I’m Running for School Board
We see Garry Piiparinen quite a lot at my house, especially on election years. He comes by to hear what my wife and I think on the issues and to back this or that candidate that he supports. He serves as a Wyoming State congressman. We’ve lived a lot of places, but we’ve never seen this much of our state government representatives. He’s also very responsive to inquires made on social media.
Three months or so ago, as we stood on my front porch having a chat, Garry asked me if I had any local issues that I felt strongly about. I told him that when my son was in high school he was in special education (he has Duchenne muscular dystrophy) and that because of the extra tutoring time in special ed he was only able to take the core “environmental” science classes every year. I said that I thought there should be more emphasis on deeper science topics in the curriculum core. He told me that I should run for school board.
My oldest son graduated out of the system a couple of years ago, but my youngest son is almost halfway through it. He has asperger’s autism and is likely headed for special ed like his brother. He has enthusiasm for science and especially Biology, but struggles with his math. However the math issue for him is more attitude than competence. All he really needs is an understanding of why. I think many people suffer from this with regards to math. I saw a T-Shirt online that says, “Well, another day has gone by and I still haven’t used Algebra”. I’ve seen another T-Shirt that says, “Stand back I’m going to try Science”.
In reading through information that my local school district makes available online, I found that Evanston test scores exceed the national average on math and reading, mostly math, but pretty much tie the average on science. I read about ideas in the works to try and raise the reading performance higher, but without loosing the math emphasis that brings about their success there. “Why not science?” I said aloud to myself. While studying science, one reads at a higher grade level and also discovers why advanced math is important. Science ties reading, math, and critical thinking all together. If the schools work to improve on their performance in science, that will push math and reading performance improvements along for the ride.
In preparing my campaign I learned about the new Common Care Standards that have been recently adopted by most of the United States and found that they contain no science.
That’s right. Lots of English literature but no science.
By the time this year’s kindergartners graduate from high school, there will likely be people studying Mars hands-on. Yes…scientists will walk around on Mars dirt, picking up rocks and looking at them. The projects to send people to do that are already in the works and do not depend (entirely) on governments that loose interest, cut funding, and care only about power. Planetary Science will be the big push with actual, direct, physical access to an alien world to compare to Earth. They’ll find all the differences between Mars and Earth, but the nature of those differences will help us better understand the world in which all of us live. However the current body of researchers will not be enough.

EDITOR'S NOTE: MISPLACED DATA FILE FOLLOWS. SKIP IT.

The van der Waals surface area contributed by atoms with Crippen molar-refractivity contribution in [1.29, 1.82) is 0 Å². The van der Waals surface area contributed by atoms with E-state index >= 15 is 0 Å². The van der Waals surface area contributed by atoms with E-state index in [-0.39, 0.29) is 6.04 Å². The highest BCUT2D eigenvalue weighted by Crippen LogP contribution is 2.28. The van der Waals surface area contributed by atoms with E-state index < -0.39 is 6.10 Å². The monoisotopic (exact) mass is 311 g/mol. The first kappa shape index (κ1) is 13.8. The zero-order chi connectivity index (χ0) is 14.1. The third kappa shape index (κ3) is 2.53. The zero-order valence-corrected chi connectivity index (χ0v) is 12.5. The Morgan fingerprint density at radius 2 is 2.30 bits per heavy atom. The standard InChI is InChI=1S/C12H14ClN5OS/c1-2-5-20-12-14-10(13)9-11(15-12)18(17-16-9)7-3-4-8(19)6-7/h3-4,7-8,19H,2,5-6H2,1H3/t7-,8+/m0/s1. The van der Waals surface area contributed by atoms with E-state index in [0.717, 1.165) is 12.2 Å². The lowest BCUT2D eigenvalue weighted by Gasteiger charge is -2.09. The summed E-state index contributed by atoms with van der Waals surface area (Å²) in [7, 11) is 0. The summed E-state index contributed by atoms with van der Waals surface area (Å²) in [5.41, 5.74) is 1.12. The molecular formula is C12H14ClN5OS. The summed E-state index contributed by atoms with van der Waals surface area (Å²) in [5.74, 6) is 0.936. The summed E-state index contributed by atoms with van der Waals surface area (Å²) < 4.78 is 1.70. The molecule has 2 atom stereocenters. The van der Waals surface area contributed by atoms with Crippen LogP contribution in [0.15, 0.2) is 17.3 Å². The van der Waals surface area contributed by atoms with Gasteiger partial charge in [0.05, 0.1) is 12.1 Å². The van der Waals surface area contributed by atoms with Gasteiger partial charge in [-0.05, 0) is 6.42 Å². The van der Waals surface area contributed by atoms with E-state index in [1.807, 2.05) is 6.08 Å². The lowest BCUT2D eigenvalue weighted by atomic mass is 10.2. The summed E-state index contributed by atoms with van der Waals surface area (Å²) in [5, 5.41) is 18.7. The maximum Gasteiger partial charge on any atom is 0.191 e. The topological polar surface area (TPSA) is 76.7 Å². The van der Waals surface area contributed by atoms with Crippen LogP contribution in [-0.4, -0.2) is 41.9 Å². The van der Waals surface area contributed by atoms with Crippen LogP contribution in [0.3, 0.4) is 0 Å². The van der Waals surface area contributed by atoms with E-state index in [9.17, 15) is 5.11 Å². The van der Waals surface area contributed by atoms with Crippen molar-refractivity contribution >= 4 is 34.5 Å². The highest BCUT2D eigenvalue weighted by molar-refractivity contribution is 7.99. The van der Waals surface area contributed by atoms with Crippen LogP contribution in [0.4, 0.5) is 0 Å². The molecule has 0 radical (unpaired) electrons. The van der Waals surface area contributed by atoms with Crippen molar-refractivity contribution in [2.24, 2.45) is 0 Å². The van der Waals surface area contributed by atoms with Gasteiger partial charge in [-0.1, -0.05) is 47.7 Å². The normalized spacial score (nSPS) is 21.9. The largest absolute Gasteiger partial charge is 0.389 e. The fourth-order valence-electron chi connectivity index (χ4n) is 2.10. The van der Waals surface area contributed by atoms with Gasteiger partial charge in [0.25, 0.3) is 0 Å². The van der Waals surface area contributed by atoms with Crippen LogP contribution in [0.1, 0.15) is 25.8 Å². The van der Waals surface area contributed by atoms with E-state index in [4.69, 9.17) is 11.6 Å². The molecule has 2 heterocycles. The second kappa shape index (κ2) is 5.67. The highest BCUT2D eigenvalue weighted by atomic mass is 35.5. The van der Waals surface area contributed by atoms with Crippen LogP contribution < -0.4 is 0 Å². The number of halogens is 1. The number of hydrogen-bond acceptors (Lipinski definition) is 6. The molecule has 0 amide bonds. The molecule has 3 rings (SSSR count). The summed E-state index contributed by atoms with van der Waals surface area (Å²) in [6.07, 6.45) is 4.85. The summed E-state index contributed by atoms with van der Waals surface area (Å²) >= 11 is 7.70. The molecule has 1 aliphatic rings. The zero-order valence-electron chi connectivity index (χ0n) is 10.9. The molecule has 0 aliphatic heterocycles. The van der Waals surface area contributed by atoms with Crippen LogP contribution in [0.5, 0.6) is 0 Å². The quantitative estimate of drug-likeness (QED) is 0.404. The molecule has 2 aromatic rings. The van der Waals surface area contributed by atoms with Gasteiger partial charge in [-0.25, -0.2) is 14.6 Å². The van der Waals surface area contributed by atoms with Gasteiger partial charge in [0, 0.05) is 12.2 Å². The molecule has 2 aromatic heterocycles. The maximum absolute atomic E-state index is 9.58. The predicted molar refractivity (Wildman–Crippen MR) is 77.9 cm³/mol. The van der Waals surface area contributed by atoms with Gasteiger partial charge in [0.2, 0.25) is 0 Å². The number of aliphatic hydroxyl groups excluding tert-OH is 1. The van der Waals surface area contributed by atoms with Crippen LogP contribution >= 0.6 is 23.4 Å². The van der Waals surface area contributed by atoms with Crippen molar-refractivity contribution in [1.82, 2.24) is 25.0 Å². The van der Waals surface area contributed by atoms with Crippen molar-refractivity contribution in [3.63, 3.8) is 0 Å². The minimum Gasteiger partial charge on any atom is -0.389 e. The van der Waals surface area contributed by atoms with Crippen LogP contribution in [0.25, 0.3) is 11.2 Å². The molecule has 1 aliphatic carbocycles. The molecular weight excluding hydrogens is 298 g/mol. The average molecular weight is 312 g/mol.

If they find any life, whether it came from Earth initially or evolved there independently, they’ll have an alien ecosystem to compare with our own.
They’ll get a closer look at what drives weather and long-term climate change on Mars. Both there and here scientists will suddenly have a plethora of results to quantify, analyze, name, discuss and integrate into humanity’s understanding of the way things work on both planets. Where will we find all of those geologists, chemists, biologists, meteorologists, etc.? How many people in the U.S. will be paid engineering salaries to do that work? How will those people prepare?
Who will develop the gazillion spin-off discoveries in healthcare, computer technology, rocketry, astronomy, energy, agriculture, and who knows what all else? Who will work in the new industries that those innovations will generate?
If we would prepare our children for the future that I’ve just described, we should insist that our schools teach them science. As parents we should find our childrens’ “science button” and push it. Our schools should provide curriculum and goals to develop those interests so that when children graduate they already have their feet on the path to the higher education they will need to pursue their dreams. That won’t happen enless schools everywhere hold themselves to a higher standard than just the Common Core. To force that YOU must elect science enthusiasts to your local school board.
Wherever in the world you live, vote if you are allowed to do so. Do not let anyone dissuade you. When you vote, vote with the goal of government serving you, not the other way around. Vote with the understanding that things which strengthen all strengthen each.
If you live elsewhere in the U.S., then stand with me and fight for the science competency of the upcoming generation. The Climate Change issue, whichever side of that issue you stand on, would be a completely different discussion if more folks understood the science behind it. We toss around that and a host of other issues every day for which a greater general knowledge of science would reduce the “elitism” and help us all work as a team to guide the direction of our culture for the betterment of all.